Smith’s company purchased the Northeast Tennessee half-mile oval and quarter-mile dragstrip in 1996, and his leadership has seen fans from around the world flock to Tennessee to experience auto racing at its best.
“To be inducted into the Tennessee Sports Hall of Fame is a true honor,” said Smith, who was inducted into the NASCAR Hall of Fame in 2016. “My goal was to help grow Bristol Motor Speedway & Dragway into a state-of-the-art facility and I’m proud that it has become an iconic Volunteer State venue that hosts world-class events for fans all over the globe. Our mantra of ‘we work for the fans’ continues to this day and it’s amazing to see what the state of Tennessee means to the sport of auto racing.”
Under his ownership, Smith has created NASCAR’s only 360-degree seat facility, increased suites from 20 to nearly 200 and grown the facility workforce to 70 full-time employees and around 5,000 part-time workers on NASCAR weekends. Enhancements continue to this day throughout the facility, including the 2016 debut of Colossus TV, the world’s largest outdoor, center-hung, four-sided video display.
In addition to turning BMS into a true bucket-list experience for sports fans that has featured some of the most iconic moments in American motorsports history, Smith’s revitalization of Bristol Dragway has bolstered the Volunteer State’s reputation as a premier location for drag racing. Legendary “Thunder Valley” has hosted some of the biggest events in the sport’s history and continues to host major events throughout the year.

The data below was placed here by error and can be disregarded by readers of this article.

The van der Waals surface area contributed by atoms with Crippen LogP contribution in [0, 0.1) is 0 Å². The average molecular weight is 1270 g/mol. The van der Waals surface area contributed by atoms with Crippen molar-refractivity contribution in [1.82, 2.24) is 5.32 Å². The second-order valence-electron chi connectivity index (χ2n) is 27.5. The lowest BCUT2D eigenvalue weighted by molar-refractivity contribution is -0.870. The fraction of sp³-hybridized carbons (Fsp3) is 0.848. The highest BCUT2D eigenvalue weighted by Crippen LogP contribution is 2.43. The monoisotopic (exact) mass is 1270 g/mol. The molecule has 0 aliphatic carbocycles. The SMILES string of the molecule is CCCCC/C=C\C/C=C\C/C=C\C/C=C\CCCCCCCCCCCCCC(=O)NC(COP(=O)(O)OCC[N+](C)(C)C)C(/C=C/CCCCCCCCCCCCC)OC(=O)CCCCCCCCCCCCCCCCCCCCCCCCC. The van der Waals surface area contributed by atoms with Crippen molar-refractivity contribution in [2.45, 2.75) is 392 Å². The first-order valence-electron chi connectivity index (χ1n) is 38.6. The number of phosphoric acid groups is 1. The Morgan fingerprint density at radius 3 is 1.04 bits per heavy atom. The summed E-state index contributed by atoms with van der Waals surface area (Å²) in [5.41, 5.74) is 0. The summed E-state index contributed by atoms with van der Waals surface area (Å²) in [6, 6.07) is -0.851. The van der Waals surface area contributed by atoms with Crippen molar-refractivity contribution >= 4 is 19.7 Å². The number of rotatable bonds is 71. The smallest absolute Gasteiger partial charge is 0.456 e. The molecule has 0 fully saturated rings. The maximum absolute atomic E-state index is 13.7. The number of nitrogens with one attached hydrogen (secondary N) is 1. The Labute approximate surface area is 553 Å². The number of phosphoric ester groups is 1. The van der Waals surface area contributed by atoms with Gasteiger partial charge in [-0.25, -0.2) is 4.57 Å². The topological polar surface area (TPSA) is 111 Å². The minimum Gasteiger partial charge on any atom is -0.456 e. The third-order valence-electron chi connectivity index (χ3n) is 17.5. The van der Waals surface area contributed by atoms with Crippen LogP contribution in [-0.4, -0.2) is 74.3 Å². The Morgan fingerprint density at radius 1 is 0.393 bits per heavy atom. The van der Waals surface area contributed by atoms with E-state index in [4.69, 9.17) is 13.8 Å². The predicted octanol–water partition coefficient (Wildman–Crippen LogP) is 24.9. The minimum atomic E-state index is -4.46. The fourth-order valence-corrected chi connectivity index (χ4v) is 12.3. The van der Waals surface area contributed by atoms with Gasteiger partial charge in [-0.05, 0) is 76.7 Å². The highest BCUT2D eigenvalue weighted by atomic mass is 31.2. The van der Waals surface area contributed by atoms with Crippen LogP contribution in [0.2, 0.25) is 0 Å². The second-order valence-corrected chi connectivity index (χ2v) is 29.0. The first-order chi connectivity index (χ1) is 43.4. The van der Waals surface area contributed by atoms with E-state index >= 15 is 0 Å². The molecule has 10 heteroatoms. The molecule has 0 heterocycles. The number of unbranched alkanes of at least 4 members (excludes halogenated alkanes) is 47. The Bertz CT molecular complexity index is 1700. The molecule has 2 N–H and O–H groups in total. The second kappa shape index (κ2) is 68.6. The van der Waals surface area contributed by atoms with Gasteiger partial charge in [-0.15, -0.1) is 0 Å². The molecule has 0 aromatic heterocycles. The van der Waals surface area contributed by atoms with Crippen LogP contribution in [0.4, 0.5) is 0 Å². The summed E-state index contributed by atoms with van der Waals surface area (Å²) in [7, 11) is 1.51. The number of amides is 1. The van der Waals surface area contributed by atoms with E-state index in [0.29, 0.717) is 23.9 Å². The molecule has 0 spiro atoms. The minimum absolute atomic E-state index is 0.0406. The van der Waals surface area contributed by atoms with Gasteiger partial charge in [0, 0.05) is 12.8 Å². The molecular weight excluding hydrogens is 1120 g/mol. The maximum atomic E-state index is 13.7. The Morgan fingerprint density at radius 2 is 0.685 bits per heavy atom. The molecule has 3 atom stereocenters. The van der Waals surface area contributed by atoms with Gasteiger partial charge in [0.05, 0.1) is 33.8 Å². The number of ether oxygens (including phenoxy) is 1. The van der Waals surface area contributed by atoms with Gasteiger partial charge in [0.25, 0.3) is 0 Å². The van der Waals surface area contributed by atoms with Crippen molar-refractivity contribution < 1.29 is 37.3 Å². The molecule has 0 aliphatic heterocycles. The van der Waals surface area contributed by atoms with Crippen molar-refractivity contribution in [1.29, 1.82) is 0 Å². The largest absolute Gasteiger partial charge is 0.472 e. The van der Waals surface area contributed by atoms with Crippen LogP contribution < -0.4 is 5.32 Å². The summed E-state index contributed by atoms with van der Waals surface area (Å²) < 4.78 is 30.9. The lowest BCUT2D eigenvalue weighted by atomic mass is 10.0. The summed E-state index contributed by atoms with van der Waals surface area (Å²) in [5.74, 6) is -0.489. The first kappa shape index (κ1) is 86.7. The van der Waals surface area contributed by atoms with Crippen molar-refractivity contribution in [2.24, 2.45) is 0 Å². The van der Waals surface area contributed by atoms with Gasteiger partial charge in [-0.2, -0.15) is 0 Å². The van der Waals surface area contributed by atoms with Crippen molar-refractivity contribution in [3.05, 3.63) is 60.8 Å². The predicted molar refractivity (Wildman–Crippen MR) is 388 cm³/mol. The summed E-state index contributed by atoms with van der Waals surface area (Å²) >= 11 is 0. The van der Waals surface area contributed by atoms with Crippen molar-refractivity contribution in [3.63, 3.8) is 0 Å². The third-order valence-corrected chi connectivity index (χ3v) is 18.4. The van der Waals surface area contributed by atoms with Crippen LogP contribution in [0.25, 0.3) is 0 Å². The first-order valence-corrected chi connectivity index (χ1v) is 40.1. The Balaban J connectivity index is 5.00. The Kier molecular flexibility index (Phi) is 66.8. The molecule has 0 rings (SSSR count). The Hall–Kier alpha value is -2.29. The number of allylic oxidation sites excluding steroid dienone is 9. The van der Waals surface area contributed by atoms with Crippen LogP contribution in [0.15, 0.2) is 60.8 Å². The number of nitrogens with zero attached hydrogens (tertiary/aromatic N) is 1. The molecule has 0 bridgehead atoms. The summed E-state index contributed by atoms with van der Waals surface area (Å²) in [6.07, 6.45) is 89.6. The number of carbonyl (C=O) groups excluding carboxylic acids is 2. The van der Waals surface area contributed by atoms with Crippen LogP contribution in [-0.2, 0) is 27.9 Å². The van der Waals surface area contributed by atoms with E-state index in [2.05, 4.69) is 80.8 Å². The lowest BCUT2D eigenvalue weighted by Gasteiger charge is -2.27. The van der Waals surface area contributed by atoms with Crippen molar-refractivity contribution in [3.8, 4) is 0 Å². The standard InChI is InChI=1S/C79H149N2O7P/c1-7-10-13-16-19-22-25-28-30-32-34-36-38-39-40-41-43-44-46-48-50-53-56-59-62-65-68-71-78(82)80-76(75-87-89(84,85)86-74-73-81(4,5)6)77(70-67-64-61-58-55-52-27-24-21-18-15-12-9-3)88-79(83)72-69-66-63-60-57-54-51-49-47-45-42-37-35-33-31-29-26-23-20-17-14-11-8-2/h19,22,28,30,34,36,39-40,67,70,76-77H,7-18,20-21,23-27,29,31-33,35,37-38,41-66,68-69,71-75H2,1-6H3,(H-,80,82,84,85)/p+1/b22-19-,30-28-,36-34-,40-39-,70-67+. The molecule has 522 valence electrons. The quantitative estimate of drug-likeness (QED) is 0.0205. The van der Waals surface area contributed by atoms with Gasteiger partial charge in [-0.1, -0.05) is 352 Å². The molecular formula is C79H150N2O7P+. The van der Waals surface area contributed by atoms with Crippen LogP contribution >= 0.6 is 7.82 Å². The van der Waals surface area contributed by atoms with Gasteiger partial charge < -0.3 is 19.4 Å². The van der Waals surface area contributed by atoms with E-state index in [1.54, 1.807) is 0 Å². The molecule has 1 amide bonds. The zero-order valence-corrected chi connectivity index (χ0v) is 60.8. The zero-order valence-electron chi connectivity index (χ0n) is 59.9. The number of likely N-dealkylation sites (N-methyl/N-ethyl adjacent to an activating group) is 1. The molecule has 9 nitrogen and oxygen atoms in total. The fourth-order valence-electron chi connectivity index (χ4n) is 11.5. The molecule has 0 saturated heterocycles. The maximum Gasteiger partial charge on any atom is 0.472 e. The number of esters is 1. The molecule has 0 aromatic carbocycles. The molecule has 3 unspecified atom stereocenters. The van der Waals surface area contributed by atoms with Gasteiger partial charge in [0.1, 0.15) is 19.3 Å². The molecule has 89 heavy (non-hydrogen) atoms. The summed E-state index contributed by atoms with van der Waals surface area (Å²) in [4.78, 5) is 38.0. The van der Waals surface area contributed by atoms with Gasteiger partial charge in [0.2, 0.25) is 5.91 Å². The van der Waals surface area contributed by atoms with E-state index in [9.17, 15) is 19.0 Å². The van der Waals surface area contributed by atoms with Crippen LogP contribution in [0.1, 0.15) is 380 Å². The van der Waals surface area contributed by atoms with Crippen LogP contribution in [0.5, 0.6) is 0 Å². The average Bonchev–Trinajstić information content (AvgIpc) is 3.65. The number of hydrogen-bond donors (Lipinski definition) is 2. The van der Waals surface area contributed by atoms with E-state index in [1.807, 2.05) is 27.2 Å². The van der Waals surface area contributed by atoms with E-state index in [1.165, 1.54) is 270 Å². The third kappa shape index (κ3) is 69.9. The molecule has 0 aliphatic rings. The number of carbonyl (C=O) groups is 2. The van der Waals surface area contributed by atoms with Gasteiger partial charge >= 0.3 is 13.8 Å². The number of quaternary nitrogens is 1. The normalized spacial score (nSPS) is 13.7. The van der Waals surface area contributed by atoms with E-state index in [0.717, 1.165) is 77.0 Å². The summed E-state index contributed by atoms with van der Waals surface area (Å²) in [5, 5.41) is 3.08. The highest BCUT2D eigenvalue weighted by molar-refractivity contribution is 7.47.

“The impact of Bruton Smith’s contributions to the sports world in the state of Tennessee has created a lasting legacy,” said Jerry Caldwell, executive vice president and general manager of Bristol Motor Speedway. “Bruton had a vision to turn our Northeast Tennessee facility into a world-renowned sports destination where anything is possible, and that is exactly what he accomplished. All of us at Bristol Motor Speedway & Dragway agree that Bruton is truly a deserving member of the Tennessee Sports Hall of Fame.”
Despite being a mecca of the need for speed, racing is just one part of the Bristol lore. Smith’s greatest dream for his Tennessee facility came true in 2016. Two decades in the making, the spectacular Pilot Flying J Battle at Bristol between Tennessee and Virginia Tech became the biggest game in college football history with 156,990 in attendance.
An entrepreneurial visionary, Smith is also an active philanthropist. Founded in 1996, the Bristol Motor Speedway chapter of Speedway Children’s Charities has raised nearly $16 million to support child-focused agencies in the 18 counties surrounding the Speedway.
Smith joins 10 other individuals on a 2020 induction list that also includes names such as NCAA National Championship Vanderbilt baseball coach Tim Corbin, longtime Tennessee Titans coach Jeff Fisher, Tennessee football great and former U.S. Congressman Heath Shuler and former East Tennessee State and Auburn basketball coach Sonny Smith.